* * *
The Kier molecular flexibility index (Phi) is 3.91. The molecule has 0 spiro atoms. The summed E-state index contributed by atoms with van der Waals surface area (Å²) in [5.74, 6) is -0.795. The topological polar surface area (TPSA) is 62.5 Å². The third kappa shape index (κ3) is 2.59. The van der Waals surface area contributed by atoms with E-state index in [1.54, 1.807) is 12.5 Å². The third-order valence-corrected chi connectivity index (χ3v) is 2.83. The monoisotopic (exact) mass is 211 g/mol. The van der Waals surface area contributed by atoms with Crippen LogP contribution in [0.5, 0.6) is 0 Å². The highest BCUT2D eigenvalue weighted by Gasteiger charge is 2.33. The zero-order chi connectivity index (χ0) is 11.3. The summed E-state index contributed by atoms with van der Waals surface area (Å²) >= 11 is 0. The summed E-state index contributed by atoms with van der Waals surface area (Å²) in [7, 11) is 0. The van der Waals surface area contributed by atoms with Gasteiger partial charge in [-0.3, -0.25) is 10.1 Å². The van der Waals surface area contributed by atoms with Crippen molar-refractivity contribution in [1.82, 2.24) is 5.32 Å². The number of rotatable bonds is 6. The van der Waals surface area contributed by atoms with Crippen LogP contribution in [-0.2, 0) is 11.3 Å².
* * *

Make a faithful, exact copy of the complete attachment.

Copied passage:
The Kier molecular flexibility index (Phi) is 3.91. The molecule has 0 spiro atoms. The summed E-state index contributed by atoms with van der Waals surface area (Å²) in [5.74, 6) is -0.795. The topological polar surface area (TPSA) is 62.5 Å². The third kappa shape index (κ3) is 2.59. The van der Waals surface area contributed by atoms with E-state index in [1.54, 1.807) is 12.5 Å². The third-order valence-corrected chi connectivity index (χ3v) is 2.83. The monoisotopic (exact) mass is 211 g/mol. The van der Waals surface area contributed by atoms with Crippen LogP contribution in [0.5, 0.6) is 0 Å². The highest BCUT2D eigenvalue weighted by Gasteiger charge is 2.33. The zero-order chi connectivity index (χ0) is 11.3. The summed E-state index contributed by atoms with van der Waals surface area (Å²) >= 11 is 0. The summed E-state index contributed by atoms with van der Waals surface area (Å²) in [7, 11) is 0. The van der Waals surface area contributed by atoms with Gasteiger partial charge in [-0.3, -0.25) is 10.1 Å². The van der Waals surface area contributed by atoms with Crippen molar-refractivity contribution in [1.82, 2.24) is 5.32 Å². The number of rotatable bonds is 6. The van der Waals surface area contributed by atoms with Crippen LogP contribution in [-0.2, 0) is 11.3 Å².